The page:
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Times of India
24 November 2010
Pune, India

The aging population’s issues and concerns are an emerging world–wide challenge in the 21st century and need to be addressed on a priority basis said former director of the World Health Organisation (WHO) Gururaj Mutalik here on Tuesday.

The challenge is especially daunting, in terms of the socio–economic and health conditions, he said, while speaking about the national consultation on ‘Active and Healthy Aging’ to be held at the Yashwantrao Chavan Academy of Development Administration from Wednesday to Friday. "The national consultation seeks to bring to fore issues being faced by the elderly at the policy–, legislationand programme–levels and discuss realistic ways of improving them," he added.

The national consultation has been organised by the Janaseva Foundation, in collaboration with the International Longevity Centre, India, and the International Federation on Aging, with support from the WHO.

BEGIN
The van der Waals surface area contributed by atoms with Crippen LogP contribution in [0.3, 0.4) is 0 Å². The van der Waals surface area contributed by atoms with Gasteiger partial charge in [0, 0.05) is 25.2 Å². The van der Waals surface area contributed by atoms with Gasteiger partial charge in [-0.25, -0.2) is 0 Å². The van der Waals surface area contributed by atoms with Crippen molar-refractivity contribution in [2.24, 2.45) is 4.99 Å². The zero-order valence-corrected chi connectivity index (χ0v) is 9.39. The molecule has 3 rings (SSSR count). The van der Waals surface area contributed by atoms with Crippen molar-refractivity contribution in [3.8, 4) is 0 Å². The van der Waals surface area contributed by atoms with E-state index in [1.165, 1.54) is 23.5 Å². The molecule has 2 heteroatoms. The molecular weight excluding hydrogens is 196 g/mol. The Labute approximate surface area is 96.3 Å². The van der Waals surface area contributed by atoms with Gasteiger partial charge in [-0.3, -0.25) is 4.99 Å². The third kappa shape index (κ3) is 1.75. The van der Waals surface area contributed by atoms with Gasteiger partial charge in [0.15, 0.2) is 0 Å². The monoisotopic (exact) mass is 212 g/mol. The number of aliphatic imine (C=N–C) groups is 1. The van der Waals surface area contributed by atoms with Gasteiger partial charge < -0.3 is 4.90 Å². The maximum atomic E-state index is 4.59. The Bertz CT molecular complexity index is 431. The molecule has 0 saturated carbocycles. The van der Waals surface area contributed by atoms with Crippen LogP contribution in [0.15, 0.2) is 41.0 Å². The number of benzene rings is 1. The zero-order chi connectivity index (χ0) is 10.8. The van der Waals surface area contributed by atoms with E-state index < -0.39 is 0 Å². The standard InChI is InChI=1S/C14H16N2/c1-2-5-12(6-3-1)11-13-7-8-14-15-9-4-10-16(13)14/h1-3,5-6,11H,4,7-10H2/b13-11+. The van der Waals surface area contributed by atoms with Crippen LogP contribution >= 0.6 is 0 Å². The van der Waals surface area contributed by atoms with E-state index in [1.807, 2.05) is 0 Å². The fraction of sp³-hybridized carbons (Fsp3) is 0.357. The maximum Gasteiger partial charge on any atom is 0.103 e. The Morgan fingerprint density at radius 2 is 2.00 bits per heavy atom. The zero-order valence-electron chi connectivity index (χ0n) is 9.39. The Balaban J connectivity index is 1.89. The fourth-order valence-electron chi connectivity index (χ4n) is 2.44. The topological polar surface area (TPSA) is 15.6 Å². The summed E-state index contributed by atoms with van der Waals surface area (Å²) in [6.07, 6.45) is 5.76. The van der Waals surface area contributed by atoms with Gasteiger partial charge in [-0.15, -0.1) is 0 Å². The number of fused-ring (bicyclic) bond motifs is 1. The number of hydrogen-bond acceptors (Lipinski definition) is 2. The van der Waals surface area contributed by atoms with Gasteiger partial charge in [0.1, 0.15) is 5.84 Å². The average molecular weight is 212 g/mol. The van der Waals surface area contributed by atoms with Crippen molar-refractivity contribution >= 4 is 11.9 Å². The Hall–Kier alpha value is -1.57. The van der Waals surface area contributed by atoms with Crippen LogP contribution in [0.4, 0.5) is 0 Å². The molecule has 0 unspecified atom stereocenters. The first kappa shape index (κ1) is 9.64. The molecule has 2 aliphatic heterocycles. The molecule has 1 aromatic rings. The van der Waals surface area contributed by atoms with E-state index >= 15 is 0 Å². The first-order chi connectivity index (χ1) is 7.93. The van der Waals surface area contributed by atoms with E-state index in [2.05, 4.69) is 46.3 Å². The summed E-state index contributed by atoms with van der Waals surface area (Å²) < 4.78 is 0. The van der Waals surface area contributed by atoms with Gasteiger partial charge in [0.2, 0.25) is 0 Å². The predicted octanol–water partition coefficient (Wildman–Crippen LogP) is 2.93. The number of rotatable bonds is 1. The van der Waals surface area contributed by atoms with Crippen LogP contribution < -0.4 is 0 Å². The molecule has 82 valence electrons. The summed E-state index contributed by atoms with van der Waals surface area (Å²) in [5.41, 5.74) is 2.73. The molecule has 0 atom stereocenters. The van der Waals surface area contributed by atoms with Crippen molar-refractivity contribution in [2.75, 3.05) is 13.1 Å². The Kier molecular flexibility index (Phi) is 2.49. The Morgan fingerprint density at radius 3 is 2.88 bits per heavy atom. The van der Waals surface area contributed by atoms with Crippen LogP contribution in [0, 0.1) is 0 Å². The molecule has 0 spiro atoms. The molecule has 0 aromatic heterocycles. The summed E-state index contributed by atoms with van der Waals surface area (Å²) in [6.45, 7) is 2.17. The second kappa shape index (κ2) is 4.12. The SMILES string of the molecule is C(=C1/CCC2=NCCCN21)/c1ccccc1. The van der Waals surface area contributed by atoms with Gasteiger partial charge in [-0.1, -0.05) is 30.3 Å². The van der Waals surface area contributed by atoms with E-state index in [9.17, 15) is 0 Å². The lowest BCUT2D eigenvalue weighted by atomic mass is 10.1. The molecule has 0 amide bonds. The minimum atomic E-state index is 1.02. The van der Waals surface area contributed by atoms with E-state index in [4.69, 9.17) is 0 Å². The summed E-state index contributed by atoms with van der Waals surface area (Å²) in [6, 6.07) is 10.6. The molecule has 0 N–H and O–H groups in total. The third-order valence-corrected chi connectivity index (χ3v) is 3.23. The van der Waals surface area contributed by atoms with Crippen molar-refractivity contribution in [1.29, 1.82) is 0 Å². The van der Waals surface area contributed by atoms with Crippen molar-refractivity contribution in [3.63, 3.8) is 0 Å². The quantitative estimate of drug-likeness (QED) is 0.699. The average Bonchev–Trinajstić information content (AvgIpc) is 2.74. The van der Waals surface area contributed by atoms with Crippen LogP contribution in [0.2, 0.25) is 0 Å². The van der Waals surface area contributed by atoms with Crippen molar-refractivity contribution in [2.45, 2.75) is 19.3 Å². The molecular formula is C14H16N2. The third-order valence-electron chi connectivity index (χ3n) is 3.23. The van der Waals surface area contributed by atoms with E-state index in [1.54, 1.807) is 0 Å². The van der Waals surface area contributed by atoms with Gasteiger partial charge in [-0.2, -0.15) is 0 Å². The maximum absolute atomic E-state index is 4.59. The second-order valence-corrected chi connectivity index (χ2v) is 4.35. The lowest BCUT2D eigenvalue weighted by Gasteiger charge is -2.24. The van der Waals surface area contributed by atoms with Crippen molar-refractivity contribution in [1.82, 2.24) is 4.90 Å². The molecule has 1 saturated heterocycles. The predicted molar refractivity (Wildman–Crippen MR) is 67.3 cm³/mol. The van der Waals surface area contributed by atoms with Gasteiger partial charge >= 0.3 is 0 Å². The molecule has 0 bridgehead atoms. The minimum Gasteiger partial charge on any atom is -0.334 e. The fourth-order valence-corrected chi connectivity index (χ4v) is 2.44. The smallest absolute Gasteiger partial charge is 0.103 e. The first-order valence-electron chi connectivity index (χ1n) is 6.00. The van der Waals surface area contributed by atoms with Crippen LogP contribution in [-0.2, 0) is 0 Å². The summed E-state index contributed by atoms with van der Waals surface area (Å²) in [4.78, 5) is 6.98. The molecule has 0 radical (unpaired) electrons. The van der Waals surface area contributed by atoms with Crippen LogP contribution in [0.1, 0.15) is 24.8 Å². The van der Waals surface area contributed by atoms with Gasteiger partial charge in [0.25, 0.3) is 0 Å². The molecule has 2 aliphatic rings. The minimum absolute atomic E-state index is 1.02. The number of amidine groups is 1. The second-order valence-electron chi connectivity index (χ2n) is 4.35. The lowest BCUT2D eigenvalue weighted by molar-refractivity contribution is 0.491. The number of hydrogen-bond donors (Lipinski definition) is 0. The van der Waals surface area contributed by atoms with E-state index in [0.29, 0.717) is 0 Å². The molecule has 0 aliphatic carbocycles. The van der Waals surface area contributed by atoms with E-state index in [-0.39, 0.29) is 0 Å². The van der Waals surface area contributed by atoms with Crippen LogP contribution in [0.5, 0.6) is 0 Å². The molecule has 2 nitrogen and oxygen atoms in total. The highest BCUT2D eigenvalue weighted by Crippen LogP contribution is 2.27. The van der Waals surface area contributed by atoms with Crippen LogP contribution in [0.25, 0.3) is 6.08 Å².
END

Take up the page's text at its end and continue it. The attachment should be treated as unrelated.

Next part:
Sharadchandra Gokhale, president of the International Longevity Centre, said, "The ultimate objective of the consultation is to find ways and means to empower the elderly to lead a participatory life of good health, dignity and quality under partnership between the government, non–governmental organisations (NGOs) and the community."

"Representatives of the state ministries of social justice and empowerment and other ministries, like women and child development, which look after the welfare of senior citizens, have been invited to attend and requested to make presentations," said Vinod Shah, president of the Janaseva Foundation The WHO considers this consultation as a major step to facilitate the policies and programmes for the elderly so as to give them healthy and qualitative aging, said Mutalik.

Objectives of the consultation Expected outcome
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